RICHMOND – Legislation to give local school boards more leeway when it comes to expelling students is moving through the House of Delegates.
House Bill 751 would clarify that the boards don't have to expel students who bring drugs onto campus. Expulsion is the default position under current law, unless the board finds "special circumstances."
This bill gets rid of the "special circumstances" language and leaves the decision to the school board.
E-cigarette school ban advances
A bill to ban the use of electronic cigarettes at K-12 schools, on school buses and at school activities moved forward on a close vote in the House Wednesday.
House Bill 484 would ban use by anyone and possession by students. Electronic cigarettes, or e-cigarettes, are typically battery powered and vaporize nicotene liquid. They're becoming a common replacement for cigarettes.
The House voted with a show of hands Wednesday, and it was close in part because school systems already have the power to regulate these devices themselves.
It will take a recorded roll call vote for this bill to pass the House and move to the Senate.
East Sea/Sea of Japan Bill moves
A bill that inserts Virginia into a dispute over the name of a body of water between Japan and the Korean peninsula is ready for a vote on the House floor.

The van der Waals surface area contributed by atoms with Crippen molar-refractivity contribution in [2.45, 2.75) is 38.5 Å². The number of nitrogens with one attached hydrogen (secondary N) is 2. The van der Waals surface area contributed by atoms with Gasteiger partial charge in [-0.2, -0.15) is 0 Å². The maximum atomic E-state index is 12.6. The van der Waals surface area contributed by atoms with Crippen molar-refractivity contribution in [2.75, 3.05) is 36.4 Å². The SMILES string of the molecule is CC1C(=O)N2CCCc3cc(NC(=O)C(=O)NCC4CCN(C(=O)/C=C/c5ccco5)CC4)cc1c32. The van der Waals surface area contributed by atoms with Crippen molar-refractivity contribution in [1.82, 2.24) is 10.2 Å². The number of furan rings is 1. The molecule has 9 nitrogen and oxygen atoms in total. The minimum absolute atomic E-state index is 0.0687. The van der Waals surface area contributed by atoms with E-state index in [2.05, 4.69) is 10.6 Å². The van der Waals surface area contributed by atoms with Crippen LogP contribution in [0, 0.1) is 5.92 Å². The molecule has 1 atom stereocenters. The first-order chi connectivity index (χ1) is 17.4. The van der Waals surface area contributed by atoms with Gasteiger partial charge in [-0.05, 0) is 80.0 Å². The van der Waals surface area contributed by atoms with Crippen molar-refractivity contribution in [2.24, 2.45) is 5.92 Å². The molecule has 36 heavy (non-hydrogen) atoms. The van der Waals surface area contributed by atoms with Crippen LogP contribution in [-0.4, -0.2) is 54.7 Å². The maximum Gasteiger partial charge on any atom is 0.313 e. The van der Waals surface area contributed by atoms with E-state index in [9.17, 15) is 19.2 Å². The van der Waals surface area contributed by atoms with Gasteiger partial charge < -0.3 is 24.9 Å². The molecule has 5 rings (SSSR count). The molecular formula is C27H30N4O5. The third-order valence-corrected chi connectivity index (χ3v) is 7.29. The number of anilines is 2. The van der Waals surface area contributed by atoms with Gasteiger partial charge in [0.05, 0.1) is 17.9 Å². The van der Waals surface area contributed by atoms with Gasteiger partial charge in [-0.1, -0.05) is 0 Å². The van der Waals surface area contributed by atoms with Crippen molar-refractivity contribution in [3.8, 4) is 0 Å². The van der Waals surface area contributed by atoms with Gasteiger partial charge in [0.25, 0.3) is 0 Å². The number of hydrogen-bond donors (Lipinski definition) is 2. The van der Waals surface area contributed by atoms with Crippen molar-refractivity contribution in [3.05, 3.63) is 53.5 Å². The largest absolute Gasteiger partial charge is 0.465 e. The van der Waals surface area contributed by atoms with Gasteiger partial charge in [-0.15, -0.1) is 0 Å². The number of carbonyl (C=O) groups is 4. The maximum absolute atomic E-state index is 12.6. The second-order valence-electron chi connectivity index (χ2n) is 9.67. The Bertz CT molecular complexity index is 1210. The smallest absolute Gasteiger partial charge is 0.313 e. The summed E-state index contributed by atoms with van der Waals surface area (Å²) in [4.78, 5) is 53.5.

House Bill 11 cleared second reading Wedensday, a prodecural step that puts it one vote away from clearing the Houese.
It would require Virginia textbooks to note that the Sea of Japan, as the body is known in Japan, is also known as the East Sea, the name preferred by many Koreans.
The issue has drawn hundreds of Koreans, including many who live in Hampton Roads, to the legislature. The Embassy of Japan hired seven lobbyists and sent Gov. Terry McAuliffe a threatening letter on the issue.
Nearly identical legislation, Senate Bill 2, has already passed the Virginia Senate. McAuliffe has said he'll sign a bill if it gets to his desk, which seems likely.
McAuliffe signs first bill
Those waiting for Virginia to tweak its tax code and come in line with federal changes for the year to file their taxes need wait no longer.
Gov. Terry McAuliffe signed this annual "conformity" bill Wednesday, making it law. It's the first bill the new governor has signed.
"Obviously a lot of folks are waiting for this to be done," he said.
"I'm honored to sign my first bill," he said.
Casino bill done for year